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New study brings hope for paralysis victims

Paralyzed rats were restored to full movement in a Swiss study that is bringing hope to spinal cord injury victims in New York, the U.S. and throughout the world. The treatment combines electrical and chemical stimulation along with robotic support. After therapy, paralyzed rats were able to walk and run again.

For victims of car accidents, falls and other spinal cord injuries, the new research and treatment brings hope and possibility for a full recovery. According to the research team, the rats were able to initiate a run, and quickly sprint, climb stairs and avoid obstacles. The five-year study was published in a science journal last Friday.

While it remains unclear whether a similar technique could help people with spinal cord damage, it does shed light on new ways of treating paralysis. Other medical scientists agree that the research is groundbreaking and offers hope for restoring function to spinal cord injury patients.

The rats had a direct cut through the spinal cord, which is very different from the injuries usually suffered by humans. Human spinal cord injuries are usually the result of bruising or compression. It is unclear whether the treatments will be transferrable to those injuries. It is also unclear whether the electronic stimulation could help a spinal cord that has been damaged for a long-period of time. Many victims also suffer complications with scar tissue and damage to nerve cells, which could negatively impact treatment options.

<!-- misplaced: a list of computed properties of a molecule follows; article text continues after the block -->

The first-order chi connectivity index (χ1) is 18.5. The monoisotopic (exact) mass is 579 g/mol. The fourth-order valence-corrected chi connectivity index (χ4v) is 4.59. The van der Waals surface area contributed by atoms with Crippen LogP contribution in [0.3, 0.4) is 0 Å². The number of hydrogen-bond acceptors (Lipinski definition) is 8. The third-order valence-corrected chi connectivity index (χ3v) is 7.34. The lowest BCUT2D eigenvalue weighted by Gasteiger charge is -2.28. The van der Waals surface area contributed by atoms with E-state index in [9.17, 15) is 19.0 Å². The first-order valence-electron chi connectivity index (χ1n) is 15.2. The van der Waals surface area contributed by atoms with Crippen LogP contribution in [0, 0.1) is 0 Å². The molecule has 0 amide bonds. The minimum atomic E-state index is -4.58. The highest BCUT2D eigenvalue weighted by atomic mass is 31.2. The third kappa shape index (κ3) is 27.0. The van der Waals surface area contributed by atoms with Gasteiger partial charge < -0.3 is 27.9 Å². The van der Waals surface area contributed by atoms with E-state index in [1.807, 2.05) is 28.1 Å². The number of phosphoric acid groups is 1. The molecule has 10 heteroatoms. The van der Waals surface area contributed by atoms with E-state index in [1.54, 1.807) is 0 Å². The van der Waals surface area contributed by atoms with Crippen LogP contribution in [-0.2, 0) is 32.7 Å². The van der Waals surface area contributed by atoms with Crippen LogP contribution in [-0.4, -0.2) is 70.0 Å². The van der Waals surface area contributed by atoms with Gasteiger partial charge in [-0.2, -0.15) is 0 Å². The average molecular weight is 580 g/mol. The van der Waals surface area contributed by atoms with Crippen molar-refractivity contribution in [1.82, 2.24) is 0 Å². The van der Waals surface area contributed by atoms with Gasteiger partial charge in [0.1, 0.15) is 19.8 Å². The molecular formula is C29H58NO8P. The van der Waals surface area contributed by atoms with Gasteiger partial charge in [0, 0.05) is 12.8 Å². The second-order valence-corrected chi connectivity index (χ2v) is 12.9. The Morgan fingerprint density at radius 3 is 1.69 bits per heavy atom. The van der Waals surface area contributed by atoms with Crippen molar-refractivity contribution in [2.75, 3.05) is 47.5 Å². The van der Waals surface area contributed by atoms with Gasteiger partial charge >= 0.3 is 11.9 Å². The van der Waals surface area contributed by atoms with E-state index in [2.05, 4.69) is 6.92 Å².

Still, the research demonstrates that encouraging and increasing the repair of the spinal cord is possible. Many agree that the research is more promising than other methods that have been proposed in the past.

Source: The Washington Post, "Paralyzed rats walk again in Swiss lab study," Chris Wickham, May 31, 2012.

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